If either the individual mandate or ‘Obamacare’ in its entirety is repealed, there will be immediate consequences. Not only would a repeal damage Obama’s re-election bid as it would be very difficult to rebound from such a large piece of ‘unconstitutional’ legislation, but as parts of the law have already been implemented, it would mean taking coverage away from Americans—including children—who just recently were awarded it for the first time. Plus, there are substantial deficit costs associated with PPACA. According to the Congressional Budget Office (CBO), repealing the national health care law would reduce net spending by $540 billion in the ten year period from 2012 through 2021—that number represents the cost of the new provisions, minus Medicare cuts. Plus, repealing the bill would also eliminate $770 billion in taxes. It’s the tax hikes in the health care law (along with the Medicare cuts) which accounts for the $230 billion in deficit reduction. Here is a list of what else will happen if either all or part of PPACA is repealed.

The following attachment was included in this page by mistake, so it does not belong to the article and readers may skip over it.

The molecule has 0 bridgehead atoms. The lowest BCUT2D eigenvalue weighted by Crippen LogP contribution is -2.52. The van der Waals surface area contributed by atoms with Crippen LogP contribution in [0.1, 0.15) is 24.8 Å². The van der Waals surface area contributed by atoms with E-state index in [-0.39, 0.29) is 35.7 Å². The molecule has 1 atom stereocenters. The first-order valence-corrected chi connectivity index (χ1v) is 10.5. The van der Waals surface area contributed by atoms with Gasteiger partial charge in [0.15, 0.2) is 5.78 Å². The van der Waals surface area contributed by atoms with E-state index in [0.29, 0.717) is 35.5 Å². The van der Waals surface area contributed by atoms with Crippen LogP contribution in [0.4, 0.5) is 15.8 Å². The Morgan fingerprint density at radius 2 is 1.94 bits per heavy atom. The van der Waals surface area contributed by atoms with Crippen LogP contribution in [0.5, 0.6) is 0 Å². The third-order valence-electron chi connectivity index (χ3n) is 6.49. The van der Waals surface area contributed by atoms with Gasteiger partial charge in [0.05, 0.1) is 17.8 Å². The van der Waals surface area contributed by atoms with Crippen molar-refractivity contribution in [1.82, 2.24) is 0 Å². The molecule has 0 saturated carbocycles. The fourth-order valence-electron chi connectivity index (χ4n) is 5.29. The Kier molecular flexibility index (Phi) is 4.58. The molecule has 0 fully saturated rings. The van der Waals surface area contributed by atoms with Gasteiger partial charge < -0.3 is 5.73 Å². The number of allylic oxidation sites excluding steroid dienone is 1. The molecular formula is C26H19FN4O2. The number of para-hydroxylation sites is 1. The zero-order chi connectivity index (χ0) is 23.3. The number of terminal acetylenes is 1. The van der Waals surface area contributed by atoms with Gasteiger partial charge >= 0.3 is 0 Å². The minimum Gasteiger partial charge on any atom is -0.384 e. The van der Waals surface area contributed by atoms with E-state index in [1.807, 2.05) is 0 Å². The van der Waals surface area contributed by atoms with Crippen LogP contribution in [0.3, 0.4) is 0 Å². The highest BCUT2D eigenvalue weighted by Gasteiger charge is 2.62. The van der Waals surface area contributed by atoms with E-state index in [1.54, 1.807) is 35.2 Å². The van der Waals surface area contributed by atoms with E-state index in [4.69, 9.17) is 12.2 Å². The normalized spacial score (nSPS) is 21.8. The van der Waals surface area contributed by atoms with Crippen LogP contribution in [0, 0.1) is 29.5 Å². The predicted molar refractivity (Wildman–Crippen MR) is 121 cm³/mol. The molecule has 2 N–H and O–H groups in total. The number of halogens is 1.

More specifically, if the Individual Mandate is repealed:
- The most disastrous consequence of repealing the mandate but allowing the rest of the bill to stand would be the collapse of the insurance industry. As stated by Avik Roy or Forbes Magazine: “it would totally destabilize the private insurance market. The Obamacare individual mandate is relatively weak, as mandates go; but repealing it, while maintaining the law’s requirements that insurers take all comers regardless of age or health, will drive insurers out of business, in what economists call the ‘adverse selection death spiral.’”